We live in a beautiful time when you can get some pretty decent lighting equipment for very little money. However, as you move toward pro-grade gear, naturally, the costs go up, and pretty soon you're looking at price tags in the thousands of dollars...for single units.
LEDs like the Aputure 120D LED are staples of indie filmmaking and relatively affordable compared to other high-end lights, but if you're not in the position to drop upwards of $600 to $1000, you might be looking for a DIY alternative.
Luckily, Daniel Schiffer has got one for you. Check out his video below to learn how to build a powerful LED light out of some household items for just $40.
The key to making this DIY LED light work is finding a "fixture" that is round and reflective. A cheap cake pan is an excellent option, as you can see from the video, but I'm sure there are other household items you could use. (I'm looking at my Kitchenaid mixing bowl like, "Hey, cutie.")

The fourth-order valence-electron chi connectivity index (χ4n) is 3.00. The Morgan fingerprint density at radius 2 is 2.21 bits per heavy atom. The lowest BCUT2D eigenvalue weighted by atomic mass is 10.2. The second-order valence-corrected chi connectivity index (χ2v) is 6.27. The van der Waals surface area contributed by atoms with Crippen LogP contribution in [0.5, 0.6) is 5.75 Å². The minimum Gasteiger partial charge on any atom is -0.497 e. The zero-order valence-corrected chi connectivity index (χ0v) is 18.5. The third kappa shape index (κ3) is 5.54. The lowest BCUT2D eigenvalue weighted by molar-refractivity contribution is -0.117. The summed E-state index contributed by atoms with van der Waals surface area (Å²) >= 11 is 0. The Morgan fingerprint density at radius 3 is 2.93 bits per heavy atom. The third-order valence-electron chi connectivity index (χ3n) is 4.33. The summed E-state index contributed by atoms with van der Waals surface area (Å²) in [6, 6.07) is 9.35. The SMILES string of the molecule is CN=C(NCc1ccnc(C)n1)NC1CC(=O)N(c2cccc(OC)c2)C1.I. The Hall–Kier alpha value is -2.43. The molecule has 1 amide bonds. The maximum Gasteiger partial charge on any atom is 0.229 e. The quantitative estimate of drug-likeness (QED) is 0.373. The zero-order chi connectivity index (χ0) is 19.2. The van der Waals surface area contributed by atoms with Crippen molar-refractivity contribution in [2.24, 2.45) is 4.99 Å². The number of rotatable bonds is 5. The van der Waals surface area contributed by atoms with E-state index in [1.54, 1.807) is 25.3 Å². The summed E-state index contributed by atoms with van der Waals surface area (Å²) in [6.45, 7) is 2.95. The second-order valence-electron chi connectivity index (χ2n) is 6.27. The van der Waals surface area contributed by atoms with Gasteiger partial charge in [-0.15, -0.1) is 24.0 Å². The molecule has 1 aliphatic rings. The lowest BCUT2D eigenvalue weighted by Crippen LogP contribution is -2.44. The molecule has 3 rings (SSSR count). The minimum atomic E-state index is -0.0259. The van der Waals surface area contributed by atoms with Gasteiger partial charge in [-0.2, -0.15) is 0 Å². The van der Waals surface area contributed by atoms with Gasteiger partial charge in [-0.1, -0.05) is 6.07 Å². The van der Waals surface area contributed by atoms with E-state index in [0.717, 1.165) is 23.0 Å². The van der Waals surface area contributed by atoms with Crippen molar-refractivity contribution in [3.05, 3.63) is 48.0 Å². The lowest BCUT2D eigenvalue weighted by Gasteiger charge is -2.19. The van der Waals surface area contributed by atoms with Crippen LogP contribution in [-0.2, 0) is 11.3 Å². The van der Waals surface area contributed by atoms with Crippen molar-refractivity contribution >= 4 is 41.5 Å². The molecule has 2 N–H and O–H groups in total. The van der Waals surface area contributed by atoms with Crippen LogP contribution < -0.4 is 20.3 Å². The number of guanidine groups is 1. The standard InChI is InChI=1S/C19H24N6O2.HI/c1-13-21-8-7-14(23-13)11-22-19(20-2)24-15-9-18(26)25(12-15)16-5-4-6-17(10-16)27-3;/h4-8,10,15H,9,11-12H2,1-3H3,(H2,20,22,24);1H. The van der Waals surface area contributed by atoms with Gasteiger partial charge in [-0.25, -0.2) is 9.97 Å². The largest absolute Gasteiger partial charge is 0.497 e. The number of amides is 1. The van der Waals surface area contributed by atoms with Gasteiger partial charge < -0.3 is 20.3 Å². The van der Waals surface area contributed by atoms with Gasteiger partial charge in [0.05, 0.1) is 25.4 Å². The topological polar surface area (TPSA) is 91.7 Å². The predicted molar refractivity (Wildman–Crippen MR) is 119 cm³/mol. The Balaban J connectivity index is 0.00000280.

Okay, the fixture is covered. Next: LED lights. Schiffer went with a daylight-balanced LED strip that only cost him $8. And he recommends going with daylight for maximum output and better skintone rendering.
There are a few other items you'll need to get to complete the build, so let's just get a little list going:
- 14" cake pan
- Daylight LED strip
- Diffusion sheet
- 12V AC to DC adapter
- Smallrig Clamp Mount
(Schiffer has links to all the products he used in the tutorial in the video's description.)
As you can probably tell, you'll need an AC to DC adapter to power your light, a diffusion sheet (or some other diffusion material) to soften and spread your light, and then a clamp to mount your DIY light to a tripod.
All in all, this build is going to cost you around $40, but it could be even cheaper if you have some of this stuff lying around. I definitely have a cake pan lying around and you know I'm not making any damn cakes with that shit.
Are you going to win any beauty contests with this thing? No, honey. But from the looks of it, you will be able to get some professional-looking lighting.
If it works, it works!
Source: Daniel Schiffer